Applying the Theory of Storage to EIP-4844

tldr; blobs were in backwardation on June 20th

Blocknative highlighted a situation where the cost of blob data temporarily exceeded that of call data, contrary to normal expectations. This article explores the economic theories of contango and backwardation as they apply to EIP-4844 and how these concepts can help us understand and navigate the complexities of Ethereum’s data markets. For more details on the event, see the excellent retrospective from blocknative here.


The Theory of Storage is a fundamental concept in economics and finance that explains the relationship between the supply and demand of commodities, the costs of holding or storing these commodities, and their future prices. This theory is particularly relevant in markets where physical commodities like oil are traded and stored. This article explores how the Theory of Storage can be applied to EIP-4844, focusing on the dynamics between blobs and call data.

The Theory of Storage Explained

The Theory of Storage posits that the price of a commodity for future delivery (the futures price) is determined by the current spot price, the cost of carrying the commodity until the delivery date (storage costs), and the convenience yield (the benefits of having physical possession of the commodity).

Contango and Backwardation

When applied to commodity markets:

•	Contango occurs when the futures price of a commodity is higher than the spot price, indicating that the market expects the price to rise in the future.  

•	Backwardation happens when the futures price is lower than the spot price, suggesting that the market expects prices to decline.

The same logic can be applied to describe the term structure of yields in government gilts and treasury bills:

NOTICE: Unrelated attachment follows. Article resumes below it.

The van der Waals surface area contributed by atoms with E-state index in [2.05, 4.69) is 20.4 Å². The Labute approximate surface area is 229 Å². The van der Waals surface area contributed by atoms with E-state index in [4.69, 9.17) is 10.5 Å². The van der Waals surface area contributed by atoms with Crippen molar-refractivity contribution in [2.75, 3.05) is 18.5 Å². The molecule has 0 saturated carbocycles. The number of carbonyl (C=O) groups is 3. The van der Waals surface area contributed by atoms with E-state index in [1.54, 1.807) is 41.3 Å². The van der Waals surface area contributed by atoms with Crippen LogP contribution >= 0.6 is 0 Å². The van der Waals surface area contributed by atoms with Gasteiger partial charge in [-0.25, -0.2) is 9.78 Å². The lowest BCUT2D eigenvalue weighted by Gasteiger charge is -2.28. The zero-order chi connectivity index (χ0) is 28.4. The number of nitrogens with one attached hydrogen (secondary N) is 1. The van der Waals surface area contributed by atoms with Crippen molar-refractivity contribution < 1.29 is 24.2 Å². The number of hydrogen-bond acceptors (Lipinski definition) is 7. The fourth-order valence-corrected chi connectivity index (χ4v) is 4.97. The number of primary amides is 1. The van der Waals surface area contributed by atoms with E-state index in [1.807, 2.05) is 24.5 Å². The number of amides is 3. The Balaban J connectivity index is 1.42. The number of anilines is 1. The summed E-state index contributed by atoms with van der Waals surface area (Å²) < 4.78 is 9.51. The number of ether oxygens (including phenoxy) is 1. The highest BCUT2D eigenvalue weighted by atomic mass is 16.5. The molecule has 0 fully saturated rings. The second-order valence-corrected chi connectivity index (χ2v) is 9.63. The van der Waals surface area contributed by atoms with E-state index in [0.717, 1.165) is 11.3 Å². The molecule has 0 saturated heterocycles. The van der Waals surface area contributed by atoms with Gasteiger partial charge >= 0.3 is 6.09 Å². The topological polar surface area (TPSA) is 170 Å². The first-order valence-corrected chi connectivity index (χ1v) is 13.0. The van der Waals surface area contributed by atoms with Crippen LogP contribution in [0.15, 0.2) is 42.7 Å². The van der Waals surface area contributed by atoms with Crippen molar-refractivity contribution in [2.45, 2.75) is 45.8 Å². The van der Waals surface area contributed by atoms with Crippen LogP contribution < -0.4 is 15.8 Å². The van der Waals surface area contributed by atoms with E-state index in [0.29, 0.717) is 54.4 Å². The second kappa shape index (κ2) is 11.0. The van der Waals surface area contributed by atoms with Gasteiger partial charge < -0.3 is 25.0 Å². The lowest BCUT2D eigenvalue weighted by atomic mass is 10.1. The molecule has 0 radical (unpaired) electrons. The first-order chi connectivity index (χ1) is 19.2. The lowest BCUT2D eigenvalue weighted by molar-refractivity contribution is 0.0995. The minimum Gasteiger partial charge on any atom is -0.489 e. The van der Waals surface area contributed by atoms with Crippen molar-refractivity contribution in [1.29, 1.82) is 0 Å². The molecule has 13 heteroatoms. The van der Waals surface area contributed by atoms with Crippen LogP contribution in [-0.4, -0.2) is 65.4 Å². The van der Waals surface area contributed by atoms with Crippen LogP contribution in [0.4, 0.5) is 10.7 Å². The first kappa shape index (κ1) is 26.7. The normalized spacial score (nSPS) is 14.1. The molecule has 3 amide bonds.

•	Contango occurs when the yield on a longer-term bill is higher than the yield on a shorter-term bill, indicating that the market expects interest rates to rise.

•	Backwardation happens when the yield on a shorter-term bill is higher than the yield on a longer-term bill, suggesting that the market expects interest rates to decline.

Applying the Theory of Storage to EIP-4844

In the context of EIP-4844, we can draw parallels by considering block space a commodity and analyzing the dynamics between the different types of block space.

Blobs vs. Call Data

Contango in the Blob Market

Under normal conditions, we expect the blob market to be in contango, meaning blobs should be cheaper than call data. This reflects the goal of EIP-4844, which was to reduce the transaction cost of “blobs” of data.

Backwardation in the Blob Market

However, there may be situations where blobs become more expensive than call data, leading to backwardation. Backwardation could occur due to temporary spikes in demand for blob storage, limited capacity, or increased costs associated with processing blobs.

Blob Contention Backwardation

On June 20th, 2024, there was a significant spike in the blob base fee, making blob data more expensive than call data.

In his article, Blair from Blocknative calls this “blob contention.” While contention is inherent in block space competition, this event highlights a specific economic imbalance. The inversion is a prime example of backwardation in the blob market. Normally, blobs are expected to be cheaper than call data, reflecting a contango market. However, the costs flipped during this event due to increased transaction volume and insufficient dynamic adjustment by some L2s.


For more insights about blob backwardation, refer to Blocknative’s detailed retrospective on the event.


Share: X (Twitter) Facebook LinkedIn